Tuesday, March 21, 2017

Limit of Continuum

Let us consider a class room as shown in the following image1.


The class room has a seating capacity of 48 students with 24 each in two columns. I wish to find average height of students in the class. Where do I start?

Let us take height of one random student sitting in the front row. If I say that the height of that random student is the average height of class, that would be an exaggeration, wouldn't it?

Well, then. Let me add heights of two random students sitting in front row and take their average. Would that be the same as class average? Better than one student for sure, but still it falls short to be called as class average, right?

But I do not want to consider height of 48 students and then take the average. So I am going to continue with adding one student at a time and find the average and see where it leads to.

Let  us find average of 3 students, 4, 5, ... and find sample averages. If we continue doing this, we will get a plot similar to what is shown in the following picture:

We can see that as the sample size increases, the sample averaged height of students move closer towards the actual average. If we take a closer look, we will find that there exist a sample size 'n' below which the sample average is not the indicator of actual average. The error is too large. In other words, the number of data points we consider below 'n' is statistically insignificant and hence we cannot come to a "statistical" conclusion.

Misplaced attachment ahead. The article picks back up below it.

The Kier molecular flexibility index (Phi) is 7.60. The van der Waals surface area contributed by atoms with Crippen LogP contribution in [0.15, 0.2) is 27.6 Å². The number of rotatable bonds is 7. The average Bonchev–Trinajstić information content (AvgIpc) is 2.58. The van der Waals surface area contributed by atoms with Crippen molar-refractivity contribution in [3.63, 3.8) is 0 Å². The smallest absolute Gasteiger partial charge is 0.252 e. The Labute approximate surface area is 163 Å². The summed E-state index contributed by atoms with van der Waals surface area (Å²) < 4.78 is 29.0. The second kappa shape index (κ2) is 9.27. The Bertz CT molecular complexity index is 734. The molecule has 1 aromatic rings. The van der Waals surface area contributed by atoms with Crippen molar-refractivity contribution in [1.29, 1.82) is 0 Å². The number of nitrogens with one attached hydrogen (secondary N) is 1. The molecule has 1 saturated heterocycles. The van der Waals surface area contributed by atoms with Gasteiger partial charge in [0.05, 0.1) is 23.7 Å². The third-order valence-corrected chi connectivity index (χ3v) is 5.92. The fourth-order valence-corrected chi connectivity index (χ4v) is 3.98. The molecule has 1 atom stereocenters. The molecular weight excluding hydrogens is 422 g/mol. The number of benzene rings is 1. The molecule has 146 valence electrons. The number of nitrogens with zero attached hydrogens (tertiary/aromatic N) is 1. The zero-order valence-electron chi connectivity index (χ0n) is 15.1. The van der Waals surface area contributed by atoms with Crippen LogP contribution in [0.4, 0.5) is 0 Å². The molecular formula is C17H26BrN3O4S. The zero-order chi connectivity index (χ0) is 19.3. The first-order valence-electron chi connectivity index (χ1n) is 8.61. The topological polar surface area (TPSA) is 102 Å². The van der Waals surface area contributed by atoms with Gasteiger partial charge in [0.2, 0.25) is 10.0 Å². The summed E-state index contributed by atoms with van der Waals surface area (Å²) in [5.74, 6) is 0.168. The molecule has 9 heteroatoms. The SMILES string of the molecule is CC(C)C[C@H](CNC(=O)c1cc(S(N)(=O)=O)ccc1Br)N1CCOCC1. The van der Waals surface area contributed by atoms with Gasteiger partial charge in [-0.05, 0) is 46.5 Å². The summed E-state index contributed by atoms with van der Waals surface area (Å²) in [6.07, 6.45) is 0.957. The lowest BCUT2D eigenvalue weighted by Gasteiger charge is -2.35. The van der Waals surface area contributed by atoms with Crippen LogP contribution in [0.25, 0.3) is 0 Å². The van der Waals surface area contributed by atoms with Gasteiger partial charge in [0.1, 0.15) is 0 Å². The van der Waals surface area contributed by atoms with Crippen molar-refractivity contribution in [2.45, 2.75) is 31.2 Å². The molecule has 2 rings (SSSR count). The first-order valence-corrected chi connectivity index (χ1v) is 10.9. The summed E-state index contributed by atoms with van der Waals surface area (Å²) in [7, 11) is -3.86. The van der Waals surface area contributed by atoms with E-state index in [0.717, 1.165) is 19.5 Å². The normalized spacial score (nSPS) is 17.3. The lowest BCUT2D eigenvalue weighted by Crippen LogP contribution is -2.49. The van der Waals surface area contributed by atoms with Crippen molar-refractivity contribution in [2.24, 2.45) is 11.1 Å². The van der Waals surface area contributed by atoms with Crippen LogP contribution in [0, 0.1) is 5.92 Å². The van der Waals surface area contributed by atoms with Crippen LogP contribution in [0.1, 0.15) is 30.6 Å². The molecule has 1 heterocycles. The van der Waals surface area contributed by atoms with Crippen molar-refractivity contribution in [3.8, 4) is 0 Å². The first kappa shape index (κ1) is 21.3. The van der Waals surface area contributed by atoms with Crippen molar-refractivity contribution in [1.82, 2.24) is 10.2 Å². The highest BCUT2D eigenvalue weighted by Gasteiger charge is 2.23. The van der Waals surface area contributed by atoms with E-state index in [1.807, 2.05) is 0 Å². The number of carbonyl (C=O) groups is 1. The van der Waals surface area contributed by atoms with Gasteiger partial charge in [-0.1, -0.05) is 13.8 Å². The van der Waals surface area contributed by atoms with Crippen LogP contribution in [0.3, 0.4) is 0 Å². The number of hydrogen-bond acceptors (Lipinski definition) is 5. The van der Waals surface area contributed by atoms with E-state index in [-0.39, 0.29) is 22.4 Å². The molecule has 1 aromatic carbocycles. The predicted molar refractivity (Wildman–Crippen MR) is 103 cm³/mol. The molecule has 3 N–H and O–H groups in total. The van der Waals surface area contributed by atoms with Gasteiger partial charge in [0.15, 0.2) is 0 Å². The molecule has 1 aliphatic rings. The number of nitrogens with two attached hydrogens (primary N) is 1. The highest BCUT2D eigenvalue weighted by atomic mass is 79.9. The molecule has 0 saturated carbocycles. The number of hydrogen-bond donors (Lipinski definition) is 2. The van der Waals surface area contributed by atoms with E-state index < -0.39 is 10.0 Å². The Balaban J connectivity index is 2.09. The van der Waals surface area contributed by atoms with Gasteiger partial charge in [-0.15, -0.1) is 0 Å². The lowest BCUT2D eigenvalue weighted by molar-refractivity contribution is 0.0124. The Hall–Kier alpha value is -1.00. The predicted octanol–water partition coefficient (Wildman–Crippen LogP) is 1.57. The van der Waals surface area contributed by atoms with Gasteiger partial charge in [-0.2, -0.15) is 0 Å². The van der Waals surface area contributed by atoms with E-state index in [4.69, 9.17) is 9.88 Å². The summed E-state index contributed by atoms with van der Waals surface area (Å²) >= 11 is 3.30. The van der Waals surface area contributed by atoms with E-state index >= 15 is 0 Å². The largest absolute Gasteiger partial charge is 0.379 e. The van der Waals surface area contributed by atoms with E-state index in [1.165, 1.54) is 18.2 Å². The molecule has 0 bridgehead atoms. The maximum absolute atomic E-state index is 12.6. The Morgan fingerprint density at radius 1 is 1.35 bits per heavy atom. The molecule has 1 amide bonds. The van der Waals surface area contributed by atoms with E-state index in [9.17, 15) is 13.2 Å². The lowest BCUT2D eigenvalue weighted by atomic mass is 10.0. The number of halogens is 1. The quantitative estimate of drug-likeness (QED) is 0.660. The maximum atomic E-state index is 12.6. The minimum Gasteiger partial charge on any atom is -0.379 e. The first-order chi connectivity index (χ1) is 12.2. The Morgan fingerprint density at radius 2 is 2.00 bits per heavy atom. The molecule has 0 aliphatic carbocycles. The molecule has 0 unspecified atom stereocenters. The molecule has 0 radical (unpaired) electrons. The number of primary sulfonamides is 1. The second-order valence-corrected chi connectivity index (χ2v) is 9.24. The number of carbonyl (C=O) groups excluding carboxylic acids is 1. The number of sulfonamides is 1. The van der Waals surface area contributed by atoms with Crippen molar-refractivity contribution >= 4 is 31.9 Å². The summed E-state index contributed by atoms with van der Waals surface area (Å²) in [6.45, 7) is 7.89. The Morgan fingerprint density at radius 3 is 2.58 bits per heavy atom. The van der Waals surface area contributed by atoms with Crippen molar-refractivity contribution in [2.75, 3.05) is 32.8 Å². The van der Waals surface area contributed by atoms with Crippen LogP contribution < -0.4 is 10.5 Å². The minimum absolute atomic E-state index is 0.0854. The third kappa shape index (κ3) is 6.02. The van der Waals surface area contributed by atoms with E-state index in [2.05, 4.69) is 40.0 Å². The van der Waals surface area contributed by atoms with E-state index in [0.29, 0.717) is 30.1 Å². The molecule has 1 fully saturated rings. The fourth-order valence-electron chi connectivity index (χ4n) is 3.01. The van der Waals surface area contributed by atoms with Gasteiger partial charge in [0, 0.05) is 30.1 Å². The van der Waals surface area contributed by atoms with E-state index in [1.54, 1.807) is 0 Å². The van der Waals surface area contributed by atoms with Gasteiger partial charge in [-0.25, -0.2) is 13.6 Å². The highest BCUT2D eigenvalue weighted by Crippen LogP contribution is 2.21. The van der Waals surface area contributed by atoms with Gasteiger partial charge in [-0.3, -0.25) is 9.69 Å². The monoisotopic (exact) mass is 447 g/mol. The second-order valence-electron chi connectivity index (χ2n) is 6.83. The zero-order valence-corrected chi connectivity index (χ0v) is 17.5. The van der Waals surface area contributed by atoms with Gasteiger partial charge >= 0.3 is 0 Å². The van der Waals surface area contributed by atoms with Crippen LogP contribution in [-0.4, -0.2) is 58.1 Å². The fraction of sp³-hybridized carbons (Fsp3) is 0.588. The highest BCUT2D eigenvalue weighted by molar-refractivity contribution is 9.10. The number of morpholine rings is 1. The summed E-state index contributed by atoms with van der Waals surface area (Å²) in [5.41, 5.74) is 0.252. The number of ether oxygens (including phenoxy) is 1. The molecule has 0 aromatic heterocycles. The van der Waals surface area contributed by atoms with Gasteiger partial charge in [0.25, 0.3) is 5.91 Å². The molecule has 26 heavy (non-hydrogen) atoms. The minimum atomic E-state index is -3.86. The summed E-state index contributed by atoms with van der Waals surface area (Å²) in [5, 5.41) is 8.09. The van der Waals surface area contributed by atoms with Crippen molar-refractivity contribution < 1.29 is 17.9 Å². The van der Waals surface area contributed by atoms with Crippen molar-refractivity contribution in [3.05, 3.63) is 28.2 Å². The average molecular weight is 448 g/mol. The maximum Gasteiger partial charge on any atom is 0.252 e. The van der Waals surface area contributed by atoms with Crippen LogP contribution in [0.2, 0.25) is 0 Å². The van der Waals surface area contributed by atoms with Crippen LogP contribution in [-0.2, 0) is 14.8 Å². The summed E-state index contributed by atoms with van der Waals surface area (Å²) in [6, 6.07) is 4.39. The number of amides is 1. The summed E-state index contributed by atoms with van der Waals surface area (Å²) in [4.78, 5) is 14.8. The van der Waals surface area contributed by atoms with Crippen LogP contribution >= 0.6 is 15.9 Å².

However, if we consider a sample size of 'n' or above, the sample average tends to move closer to the total average. Now, it is possible for us to say that the data points we have considered to compute the average height is statistically significant.

There is an alternate way to look at this. If the number of data points from a sample is countable, it does not represent total average. The sample size should be uncountable to be a representative of total average.

Why is this concept so important?

In thermodynamics, we want to measure system properties such as pressure, temperature etc. Let us consider temperature. Temperature is a measure of average momentum exchanged between system molecules and molecules that are present in a thermometer bulb, under equilibrium condition. Thus, temperature is not defined if the number of molecules exchanging momentum is statistically insignificant. This can happen if we are trying to find temperature at a point in space whose dimensions are comparable with nano or molecular scales. One can only measure temperature at a point if number of molecules exchanging momentum is statistically significant or uncountable. This statistically significant level is called as limit of continuum.

Parameters that are measured at or above continuum level are called as continuum parameters or macroscopic parameters. Thermodynamic properties such as temperature, pressure, density etc are macroscopic parameters.

Take home message: A function is said to be continuous if the parameter that describes the function is defined above limit of continuum.
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1Image courtesy: www.ampli.com